4. Sergio Felix says:

    Hey Sean my man,

    I wasn’t aware that those “17 Things You Can Do To Blah Blah Blah” kind of articles were that bad for triggering an action on our visitors.

    Now that you bring this up to the table and the more that I think about it, I think it just makes sense.

    Why throw so much information when we just want our visitors to do only ONE thing (an action most of the times) right?

    Anyway, about the whole blogging for money scenario, I now see blogs as a way to know the person I’m dealing with.

    I can tell a lot just from visiting someone’s blog and it doesn’t takes me much time to see if I’m either going to love that person or just hop on to the next blog to never come back.

    The Monroe’s Motivated Sequence (never heard of it so thanks for showing that to me!) sounds like it is highly flexible to many tasks apart from article writing such as an entire product creation, sales copy and persuasion with video.

    I’m going to try this on a few offline projects I’m currently working on and see what happens.

    Thanks for the awesome write up Sean!

    Sergio

    • Sean Davis says:

      Thanks for stopping by, Sergio!

      I’m glad you enjoyed the article. I learned about Monroe’s Motivated Sequence in college while taking a speech class. I gave a few speeches using that format. I couldn’t believe how often it was used in the real world once I sat back and took a look.

      You can most definitely use it outside of article writing. Hell, I’d go so far as to say that you could use it without even using words… just facial expressions and body language! I’m sure that music can follow this format as well. Whatever has the ability to trigger certain types of emotion in people can follow the format.

      Be sure to let me know how you implement it. Everyone else is doing it (advertisement industry… politicians… etc.), there’s no reason why we shouldn’t!

  5. Chris @ NPI says:

    Hi Sean, great article. I agree, that tutorials (how to solve ONE problem) are greater than lists. But even in tutorial it’s not so easy to get attention from your readers :)
    BR, Chris

    • Sean Davis says:

      Hey, Chris. Thanks a lot for reading!

      “But even in tutorial it’s not so easy to get attention from your readers :)”

      The point of this article is not to use single-action tutorials to get attention. It’s to emphasize the importance of doing something with the attention that you’ve already earned.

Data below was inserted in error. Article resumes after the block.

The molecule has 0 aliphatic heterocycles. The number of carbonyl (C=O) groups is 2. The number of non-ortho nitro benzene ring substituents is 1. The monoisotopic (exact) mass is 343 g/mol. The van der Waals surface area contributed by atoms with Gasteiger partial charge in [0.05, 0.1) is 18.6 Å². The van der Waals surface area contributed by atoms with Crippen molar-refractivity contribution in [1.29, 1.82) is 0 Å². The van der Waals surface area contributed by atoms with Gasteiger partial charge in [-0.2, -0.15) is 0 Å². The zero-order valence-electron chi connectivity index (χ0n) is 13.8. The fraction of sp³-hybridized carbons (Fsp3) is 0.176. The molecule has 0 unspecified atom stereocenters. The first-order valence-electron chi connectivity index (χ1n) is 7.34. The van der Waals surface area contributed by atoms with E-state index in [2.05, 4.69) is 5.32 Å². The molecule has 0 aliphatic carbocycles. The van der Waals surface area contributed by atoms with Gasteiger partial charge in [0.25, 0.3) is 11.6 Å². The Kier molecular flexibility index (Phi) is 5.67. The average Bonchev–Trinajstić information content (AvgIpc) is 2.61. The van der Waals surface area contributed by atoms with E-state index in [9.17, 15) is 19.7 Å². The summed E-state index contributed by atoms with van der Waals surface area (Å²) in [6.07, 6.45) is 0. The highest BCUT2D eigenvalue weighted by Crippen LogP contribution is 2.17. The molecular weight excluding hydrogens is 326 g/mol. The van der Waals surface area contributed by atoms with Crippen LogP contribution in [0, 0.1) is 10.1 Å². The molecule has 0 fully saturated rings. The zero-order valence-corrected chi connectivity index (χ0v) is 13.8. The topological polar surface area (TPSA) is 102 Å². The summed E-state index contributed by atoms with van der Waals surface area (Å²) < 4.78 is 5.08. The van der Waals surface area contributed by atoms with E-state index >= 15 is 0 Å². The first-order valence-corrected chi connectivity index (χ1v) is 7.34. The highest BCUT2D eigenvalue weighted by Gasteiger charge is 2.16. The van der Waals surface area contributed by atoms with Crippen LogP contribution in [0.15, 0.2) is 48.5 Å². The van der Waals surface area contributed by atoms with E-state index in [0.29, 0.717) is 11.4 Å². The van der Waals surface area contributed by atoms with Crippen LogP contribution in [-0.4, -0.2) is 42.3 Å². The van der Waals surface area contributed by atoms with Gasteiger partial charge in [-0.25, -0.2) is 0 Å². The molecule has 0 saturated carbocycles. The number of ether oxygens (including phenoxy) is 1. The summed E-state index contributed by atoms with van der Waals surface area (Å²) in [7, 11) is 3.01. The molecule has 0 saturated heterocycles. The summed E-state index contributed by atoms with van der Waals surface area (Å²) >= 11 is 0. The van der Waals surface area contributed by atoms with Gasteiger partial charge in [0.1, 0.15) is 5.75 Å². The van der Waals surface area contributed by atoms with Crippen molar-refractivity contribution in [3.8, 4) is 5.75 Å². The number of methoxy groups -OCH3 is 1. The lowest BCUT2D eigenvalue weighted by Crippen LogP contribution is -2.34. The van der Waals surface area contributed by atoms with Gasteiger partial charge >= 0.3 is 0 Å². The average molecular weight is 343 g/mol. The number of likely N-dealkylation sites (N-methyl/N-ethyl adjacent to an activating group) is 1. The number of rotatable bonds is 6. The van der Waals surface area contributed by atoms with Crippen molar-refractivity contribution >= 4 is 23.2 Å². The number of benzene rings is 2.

You see, when people are under the impression that blogging = money, they write articles and think the job is done. Nope. Writing articles (blogging all together) is all about earning attention (which I didn’t say how to do in this article). Then, once you have that attention, that’s when you use Monroe’s Motivated Sequence to narrow down the action you want the reader to take.

      See what I mean?

  6. very very useful and practical – than you.

    I’m going to write that sequence on a card and keep it in my line of sight when I’m writing my blog as well as sales pages and press releases.

    There’s always something new to learn which is fab and good people like you to share it.

    Excellent.

    Liz

    • Sean Davis says:

      I’m glad you found it useful, Liz!

      Keeping the sequence in your line of site while writing is a great idea. It’s really easy to just write without any sense of structure. It’s a little harder when you follow a pattern… but I think the writing becomes more effective.

      Thanks for your input.

  7. Dana says:

    I needed to read this. Thank you. I plan to make a mini-checklist until it becomes more natural. Thanks again.

  8. Raymond says:

    I am a casual blogger still trying to find my niche. I get about 30-50 unique views on my posts daily. I want to share that when I used this sequence to write a post on the 5 Ideas of Adopting a New Idea (http://www.raymondduke.com/2012/05/5-stages-of-adopting-new-idea.html), I received 2000+ views in a day. Turns out my article was shared on a popular site (Hacker News) and it got a fair amount of traffic.

    I used the formula again for latest blog post titled “Is Telling Yourself “I Could have Done Better” Good or Bad?” (http://www.raymondduke.com/2012/07/SayingICouldHaveDoneBetterGoodOrBad.html). I am not expecting an extreme amount of traffic, but I do appreciate how the sequence provides a structure for blogging. I will be using it more in the future.